Category Archives: Native Plants

Blue-eyed Grass

Blue-eyed grass (Sisyrinchium bellum)
Sisyrinchium idahoense

This plant is not a true grass but has a grass-like appearance as it is low-growing with long, thin leaves. They often grow on grasslands and resemble iris, a close relative. The flower is a deep bluish-purple to blue-violet and rarely white. The fruit is a dry dark or pale-brown capsule with one to several seeds in a locule. It blooms from March to May and is quite variable.


  • Light Requirements: Full Sun, Part Shade
  • Water Requirements: Moist, Seasonally Wet
  • Ease of Growing: Easy to grow
  • Growth Rate: Fast
  • Spreads: Yes
  • Wildlife Support: Pest-eating Insects
  • Edible:
  • Mature Height: 8-12in
  • Mature Width: 6-12in

Larkspur

Larkspur (Delphinium trollifolium)
Delphinium trollifolium

This wildflower reaches one half to just over one meter in height. It has large, shiny, deeply lobed leaves. The top half of the stem is an inflorescence of widely spaced flowers on long pedicels, the longest over nine centimeters long. The flowers are usually deep brilliant blue. The upper two petals may be milky white. The spur exceeds two centimeters in length in the largest of the flowers. This plant is toxic.

  • Light Requirements: Part Shade, Full Shade
  • Water Requirements: Moist, Seasonally Wet
  • Ease of Growing: Easy to grow
  • Growth Rate: Moderate
  • Spreads:
  • Wildlife Support: Pollinators, Hummingbirds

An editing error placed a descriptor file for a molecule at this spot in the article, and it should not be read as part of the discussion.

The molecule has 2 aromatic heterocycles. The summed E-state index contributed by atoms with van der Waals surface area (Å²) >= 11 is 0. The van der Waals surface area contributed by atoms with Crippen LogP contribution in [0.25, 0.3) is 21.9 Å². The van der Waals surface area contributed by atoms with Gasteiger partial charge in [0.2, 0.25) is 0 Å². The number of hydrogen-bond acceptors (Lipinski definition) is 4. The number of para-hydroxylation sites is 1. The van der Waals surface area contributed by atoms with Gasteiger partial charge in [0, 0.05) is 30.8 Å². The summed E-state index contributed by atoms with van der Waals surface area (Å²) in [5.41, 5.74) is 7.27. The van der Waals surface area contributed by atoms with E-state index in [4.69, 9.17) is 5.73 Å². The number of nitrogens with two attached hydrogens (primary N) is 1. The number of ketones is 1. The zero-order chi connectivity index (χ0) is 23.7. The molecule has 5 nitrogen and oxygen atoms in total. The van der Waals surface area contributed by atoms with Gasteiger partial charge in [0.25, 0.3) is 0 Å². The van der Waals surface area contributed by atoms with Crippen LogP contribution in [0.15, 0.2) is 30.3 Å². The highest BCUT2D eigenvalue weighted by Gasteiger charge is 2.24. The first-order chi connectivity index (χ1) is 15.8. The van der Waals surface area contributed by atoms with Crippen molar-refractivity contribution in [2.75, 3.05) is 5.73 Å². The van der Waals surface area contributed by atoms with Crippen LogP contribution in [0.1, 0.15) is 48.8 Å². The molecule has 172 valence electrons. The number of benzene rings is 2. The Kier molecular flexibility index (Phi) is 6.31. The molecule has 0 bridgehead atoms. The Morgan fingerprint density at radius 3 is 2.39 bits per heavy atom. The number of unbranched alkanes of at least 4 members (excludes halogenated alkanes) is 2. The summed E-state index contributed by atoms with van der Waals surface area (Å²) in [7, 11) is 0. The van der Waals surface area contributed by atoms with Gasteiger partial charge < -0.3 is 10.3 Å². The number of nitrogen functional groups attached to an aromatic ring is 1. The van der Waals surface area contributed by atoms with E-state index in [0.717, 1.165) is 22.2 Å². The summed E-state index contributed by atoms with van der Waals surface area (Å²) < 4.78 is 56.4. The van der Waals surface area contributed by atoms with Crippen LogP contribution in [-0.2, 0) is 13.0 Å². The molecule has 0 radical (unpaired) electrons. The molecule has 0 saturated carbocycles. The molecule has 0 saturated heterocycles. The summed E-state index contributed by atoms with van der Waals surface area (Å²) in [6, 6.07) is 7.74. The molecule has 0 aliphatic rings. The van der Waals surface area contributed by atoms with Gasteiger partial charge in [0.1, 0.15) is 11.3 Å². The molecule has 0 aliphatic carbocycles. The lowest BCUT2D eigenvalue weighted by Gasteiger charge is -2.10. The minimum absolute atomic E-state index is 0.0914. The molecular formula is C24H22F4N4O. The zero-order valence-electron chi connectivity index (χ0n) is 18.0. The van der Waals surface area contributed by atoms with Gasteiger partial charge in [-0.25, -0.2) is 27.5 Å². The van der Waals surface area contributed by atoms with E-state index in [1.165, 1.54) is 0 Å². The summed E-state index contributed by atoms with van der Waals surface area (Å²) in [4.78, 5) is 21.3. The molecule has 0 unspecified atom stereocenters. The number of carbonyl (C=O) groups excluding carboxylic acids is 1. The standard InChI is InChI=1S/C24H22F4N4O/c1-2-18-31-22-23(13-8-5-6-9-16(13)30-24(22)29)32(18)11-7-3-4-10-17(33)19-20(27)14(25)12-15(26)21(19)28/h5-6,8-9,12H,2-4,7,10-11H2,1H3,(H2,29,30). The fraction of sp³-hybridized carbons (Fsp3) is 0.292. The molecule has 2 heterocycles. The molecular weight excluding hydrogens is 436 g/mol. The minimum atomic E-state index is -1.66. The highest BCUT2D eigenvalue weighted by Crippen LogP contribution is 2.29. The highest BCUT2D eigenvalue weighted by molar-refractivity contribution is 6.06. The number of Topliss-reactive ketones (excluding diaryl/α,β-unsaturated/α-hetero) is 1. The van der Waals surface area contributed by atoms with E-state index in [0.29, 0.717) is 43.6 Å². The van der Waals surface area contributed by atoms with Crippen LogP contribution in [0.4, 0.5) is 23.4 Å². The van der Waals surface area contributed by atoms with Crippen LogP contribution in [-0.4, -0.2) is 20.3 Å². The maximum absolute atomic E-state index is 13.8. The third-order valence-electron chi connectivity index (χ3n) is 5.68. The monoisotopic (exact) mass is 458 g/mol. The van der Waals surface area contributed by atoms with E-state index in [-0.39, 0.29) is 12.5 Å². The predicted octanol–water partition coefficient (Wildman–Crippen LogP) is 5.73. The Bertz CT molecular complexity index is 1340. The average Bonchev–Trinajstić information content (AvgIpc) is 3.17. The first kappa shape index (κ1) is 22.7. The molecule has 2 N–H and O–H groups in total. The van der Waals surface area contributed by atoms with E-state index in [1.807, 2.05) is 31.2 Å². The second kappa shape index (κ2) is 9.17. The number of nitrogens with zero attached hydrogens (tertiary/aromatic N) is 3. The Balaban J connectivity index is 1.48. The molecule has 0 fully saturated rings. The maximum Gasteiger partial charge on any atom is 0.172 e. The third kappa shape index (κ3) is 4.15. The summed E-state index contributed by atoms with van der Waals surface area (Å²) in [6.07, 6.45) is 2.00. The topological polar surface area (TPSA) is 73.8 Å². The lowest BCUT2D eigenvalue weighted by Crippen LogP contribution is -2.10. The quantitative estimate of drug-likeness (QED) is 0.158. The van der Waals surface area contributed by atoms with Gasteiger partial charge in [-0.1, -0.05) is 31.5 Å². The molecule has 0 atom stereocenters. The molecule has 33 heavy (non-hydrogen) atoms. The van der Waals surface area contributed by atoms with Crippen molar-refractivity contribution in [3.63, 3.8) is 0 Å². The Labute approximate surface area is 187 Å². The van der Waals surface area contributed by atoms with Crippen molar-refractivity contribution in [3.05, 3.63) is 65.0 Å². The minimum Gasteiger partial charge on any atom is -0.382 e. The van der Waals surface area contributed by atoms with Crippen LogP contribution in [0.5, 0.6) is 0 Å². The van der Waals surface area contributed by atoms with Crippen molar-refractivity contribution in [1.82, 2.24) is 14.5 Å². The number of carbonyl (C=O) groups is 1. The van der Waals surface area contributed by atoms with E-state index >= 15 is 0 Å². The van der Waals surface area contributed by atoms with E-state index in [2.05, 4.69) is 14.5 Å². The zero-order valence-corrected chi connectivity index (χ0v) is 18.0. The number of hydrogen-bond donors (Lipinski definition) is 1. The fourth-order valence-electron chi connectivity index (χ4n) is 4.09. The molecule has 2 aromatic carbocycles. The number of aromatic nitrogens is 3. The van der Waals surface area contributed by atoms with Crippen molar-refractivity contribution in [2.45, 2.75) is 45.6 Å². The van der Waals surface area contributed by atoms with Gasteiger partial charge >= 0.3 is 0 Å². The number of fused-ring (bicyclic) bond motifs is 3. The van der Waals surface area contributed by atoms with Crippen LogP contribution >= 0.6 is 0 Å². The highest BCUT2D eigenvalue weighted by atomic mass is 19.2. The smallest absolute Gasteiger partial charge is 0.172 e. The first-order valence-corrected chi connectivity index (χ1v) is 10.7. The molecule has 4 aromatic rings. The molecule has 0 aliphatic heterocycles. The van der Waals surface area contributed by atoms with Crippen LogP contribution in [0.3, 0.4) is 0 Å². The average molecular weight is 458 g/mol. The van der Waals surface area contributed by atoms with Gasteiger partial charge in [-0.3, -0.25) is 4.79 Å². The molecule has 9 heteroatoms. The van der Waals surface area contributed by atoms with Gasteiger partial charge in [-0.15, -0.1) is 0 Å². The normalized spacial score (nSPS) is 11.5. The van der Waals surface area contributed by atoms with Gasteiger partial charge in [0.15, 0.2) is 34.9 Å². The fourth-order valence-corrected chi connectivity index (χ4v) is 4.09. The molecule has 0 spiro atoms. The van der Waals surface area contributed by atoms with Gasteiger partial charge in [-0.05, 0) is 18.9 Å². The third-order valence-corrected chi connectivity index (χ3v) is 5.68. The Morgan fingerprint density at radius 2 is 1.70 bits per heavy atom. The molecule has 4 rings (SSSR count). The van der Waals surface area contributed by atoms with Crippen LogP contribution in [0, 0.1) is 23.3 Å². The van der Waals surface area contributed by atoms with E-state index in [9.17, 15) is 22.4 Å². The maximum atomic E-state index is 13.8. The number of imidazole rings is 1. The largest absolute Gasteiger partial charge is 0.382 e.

• Edible: No
  • Mature Height: 4ft
  • Mature Width: 2ft

Wild Ginger

Wild ginger (Asarum caudatum)
Asarum caudatum

Groundcover with unique maroon flowers hidden under heart-shaped glossy leaves in spring; it has edible roots.


  • Light Requirements: Part Shade, Full Shade
  • Water Requirements: Moist
  • Ease of Growing: Moderate, Difficult
  • Growth Rate: Moderate
  • Spreads: Yes
  • Wildlife Support: Pest-eating Insects, Birds or Mammals
  • Edible: Yes
  • Mature Height: 6in
  • Mature Width: 3ft

Pacific Crabapple

Pacific crabapple (Malus fusca)
Malus fusca

In the spring, small, pinkish-white fragrant blossoms hang in clusters from this native tree. By mid-summer, 3/4″ long crabapples appear. The fruits are quite sour, but appeal to birds and animals. The fruit turns yellow to reddish in the fall, and the leaves provide fall color in shades of orange and bright red.

  • Light Requirements: Full Sun, Part Shade
  • Water Requirements: Moist, Seasonally Wet
  • Ease of Growing: Moderate
  • Growth Rate: Moderate
  • Spreads: No
  • Wildlife Support: Pollinators, Hummingbirds, Pest-eating Insects, Birds or Mammals
  • Edible: Yes
  • Mature Height: 30ft
  • Mature Width: 25ft

Pacific Ninebark

Pacific ninebark (Physocarpus capitatus)
Physocarpus capitatus

Pacific ninebark, or tall ninebark, is native to western North America from southern Alaska to southern California, and east to Montana and Utah.